How then shall we perform it?–At what point shall we expect the approach of danger? By what means shall we fortify against it?– Shall we expect some transatlantic military giant, to step the Ocean, and crush us at a blow? Never!–All the armies of Europe, Asia and Africa combined, with all the treasure of the earth (our own excepted) in their military chest; with a Buonaparte for a commander, could not by force, take a drink from the Ohio, or make a track on the Blue Ridge, in a trial of a thousand years.
At what point then is the approach of danger to be expected? I answer, if it ever reach us, it must spring up amongst us. It cannot come from abroad. If destruction be our lot, we must ourselves be its author and finisher. As a nation of freemen, we must live through all time, or die by suicide.
Abraham Lincoln, January 27, 1838
Dave Griffey at Daffey Thoughts takes a look at the great hate affair that most of the Left has long had with America:
Yes, Virginia, the cat is out of the bag. It has been for some time. Most Americans, Christians, and people of sound mind could tell that the radical revolutionaries emerging in the 20th century, and especially the later half of the 20th century, loved Bolshevism, but hated America.
They denied it of course. In fact, for the longest time, the only real evil was to suggest that those who seemed to hate America in fact hated America.
But those days are gone. It should be clear to anyone with half a brain that the Left, or most who so identity, think of America with all the affection that Nazis reckoned Jews, or the KKK feels about Blacks. They hate it. Some, like Antifa, wear the proclamation as a badge of honor.
To them, from the moment that great villain Columbus came to slaughter and enslave, through the next several centuries, this fledgling civilization all but redefined evil and terror in the world. Name a sin, and nowhere was it worse than America. Other countries had their problems, of course. If they couldn’t be linked to America (or, in deference to the yet to be discovered New World, the Christian West), then it was downplayed, dismissed, or even excused on ‘cultural’ grounds.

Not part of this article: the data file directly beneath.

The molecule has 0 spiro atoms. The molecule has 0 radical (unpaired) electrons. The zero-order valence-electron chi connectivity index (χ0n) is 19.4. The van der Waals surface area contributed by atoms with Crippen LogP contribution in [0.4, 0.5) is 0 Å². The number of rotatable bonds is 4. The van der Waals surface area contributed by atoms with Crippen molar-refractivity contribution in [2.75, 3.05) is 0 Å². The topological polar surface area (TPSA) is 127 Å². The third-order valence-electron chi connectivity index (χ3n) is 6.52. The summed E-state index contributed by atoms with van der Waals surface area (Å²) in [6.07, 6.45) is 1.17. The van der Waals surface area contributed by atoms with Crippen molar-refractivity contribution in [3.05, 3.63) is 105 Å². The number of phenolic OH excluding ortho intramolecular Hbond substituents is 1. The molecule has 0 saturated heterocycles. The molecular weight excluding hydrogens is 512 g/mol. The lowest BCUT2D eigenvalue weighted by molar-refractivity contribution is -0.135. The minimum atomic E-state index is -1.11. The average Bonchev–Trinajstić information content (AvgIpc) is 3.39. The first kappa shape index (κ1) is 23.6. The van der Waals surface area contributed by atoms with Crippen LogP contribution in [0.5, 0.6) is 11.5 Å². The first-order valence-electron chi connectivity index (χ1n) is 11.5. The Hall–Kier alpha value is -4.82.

But once the first Europeans begin settling east of the Mississippi, true darkness covered the lands, and continued to until the mid-20th century.
So we have this story, told purely from that angle. It is not a story of a man whose family fled his own country in order to achieve success here, who had to overcome prejudices while becoming one of the most beloved artists of the 20th century that nobody ever heard of (note: most don’t know Disney artists by name other than Uncle Walt).
No, read the tag:
The late Tyrus Wong, whose paintings formed the basis of Disney’s iconic film, is finally receiving the recognition he deserves. Seventy-five years after “Bambi,” Wong is the subject of an “American Masters” film on PBS, a documentary portrait that reveals how he overcame a harrowing immigration process and years of racism in the United States to become one of the most prolific artists in recent memory.
I’ve read stories about Jews fleeing the Nazis that sounded less harrowing. Nothing positive except his own praiseworthy accomplishments. It’s as if he did this all despite the unparalleled evils of America, rather than because he came to America.
This is important. First, to define the entire history of the US as one of history’s great evils, it justifies throwing down everything that was identified with the historic US. That includes, but is not limited to, a Christian moral framework, the Bill of Rights, the Constitution, or any artifact from that era of perpetual midnight. Continue Reading